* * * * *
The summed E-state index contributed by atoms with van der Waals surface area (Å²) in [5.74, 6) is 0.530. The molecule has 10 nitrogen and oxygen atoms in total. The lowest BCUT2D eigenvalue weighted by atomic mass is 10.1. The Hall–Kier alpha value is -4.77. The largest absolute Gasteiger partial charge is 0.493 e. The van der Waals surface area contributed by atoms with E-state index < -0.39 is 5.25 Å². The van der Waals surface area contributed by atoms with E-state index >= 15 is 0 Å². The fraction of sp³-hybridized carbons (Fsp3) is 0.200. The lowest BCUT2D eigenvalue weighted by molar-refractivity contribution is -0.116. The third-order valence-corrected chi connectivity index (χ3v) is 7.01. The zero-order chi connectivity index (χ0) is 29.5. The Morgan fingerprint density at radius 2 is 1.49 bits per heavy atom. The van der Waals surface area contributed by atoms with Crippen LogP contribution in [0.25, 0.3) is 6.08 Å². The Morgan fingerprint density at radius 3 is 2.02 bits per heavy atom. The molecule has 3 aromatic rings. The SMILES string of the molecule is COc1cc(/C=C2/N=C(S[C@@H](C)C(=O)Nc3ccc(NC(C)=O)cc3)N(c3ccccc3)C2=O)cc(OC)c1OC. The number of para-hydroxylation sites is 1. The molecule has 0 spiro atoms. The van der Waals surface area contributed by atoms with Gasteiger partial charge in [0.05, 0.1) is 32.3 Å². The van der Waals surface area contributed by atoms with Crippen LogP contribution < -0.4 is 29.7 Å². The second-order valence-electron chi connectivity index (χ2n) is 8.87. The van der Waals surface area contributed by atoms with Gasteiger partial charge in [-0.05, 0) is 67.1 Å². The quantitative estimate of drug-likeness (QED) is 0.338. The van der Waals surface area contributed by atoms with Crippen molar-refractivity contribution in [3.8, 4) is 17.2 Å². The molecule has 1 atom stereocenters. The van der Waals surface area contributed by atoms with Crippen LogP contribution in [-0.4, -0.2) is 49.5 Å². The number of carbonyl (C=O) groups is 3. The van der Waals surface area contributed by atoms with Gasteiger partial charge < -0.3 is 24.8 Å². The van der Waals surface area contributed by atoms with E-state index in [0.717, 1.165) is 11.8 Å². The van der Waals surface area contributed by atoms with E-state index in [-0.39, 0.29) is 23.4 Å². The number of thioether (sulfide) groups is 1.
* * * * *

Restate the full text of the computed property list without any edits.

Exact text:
The summed E-state index contributed by atoms with van der Waals surface area (Å²) in [5.74, 6) is 0.530. The molecule has 10 nitrogen and oxygen atoms in total. The lowest BCUT2D eigenvalue weighted by atomic mass is 10.1. The Hall–Kier alpha value is -4.77. The largest absolute Gasteiger partial charge is 0.493 e. The van der Waals surface area contributed by atoms with E-state index < -0.39 is 5.25 Å². The van der Waals surface area contributed by atoms with E-state index >= 15 is 0 Å². The fraction of sp³-hybridized carbons (Fsp3) is 0.200. The lowest BCUT2D eigenvalue weighted by molar-refractivity contribution is -0.116. The third-order valence-corrected chi connectivity index (χ3v) is 7.01. The zero-order chi connectivity index (χ0) is 29.5. The Morgan fingerprint density at radius 2 is 1.49 bits per heavy atom. The van der Waals surface area contributed by atoms with Crippen LogP contribution in [0.25, 0.3) is 6.08 Å². The Morgan fingerprint density at radius 3 is 2.02 bits per heavy atom. The molecule has 3 aromatic rings. The SMILES string of the molecule is COc1cc(/C=C2/N=C(S[C@@H](C)C(=O)Nc3ccc(NC(C)=O)cc3)N(c3ccccc3)C2=O)cc(OC)c1OC. The number of para-hydroxylation sites is 1. The molecule has 0 spiro atoms. The van der Waals surface area contributed by atoms with Gasteiger partial charge in [0.05, 0.1) is 32.3 Å². The van der Waals surface area contributed by atoms with Crippen LogP contribution < -0.4 is 29.7 Å². The second-order valence-electron chi connectivity index (χ2n) is 8.87. The van der Waals surface area contributed by atoms with Gasteiger partial charge in [-0.05, 0) is 67.1 Å². The quantitative estimate of drug-likeness (QED) is 0.338. The van der Waals surface area contributed by atoms with Crippen molar-refractivity contribution in [3.8, 4) is 17.2 Å². The molecule has 1 atom stereocenters. The van der Waals surface area contributed by atoms with Crippen LogP contribution in [-0.4, -0.2) is 49.5 Å². The number of carbonyl (C=O) groups is 3. The van der Waals surface area contributed by atoms with Gasteiger partial charge < -0.3 is 24.8 Å². The van der Waals surface area contributed by atoms with E-state index in [0.717, 1.165) is 11.8 Å². The van der Waals surface area contributed by atoms with E-state index in [-0.39, 0.29) is 23.4 Å². The number of thioether (sulfide) groups is 1.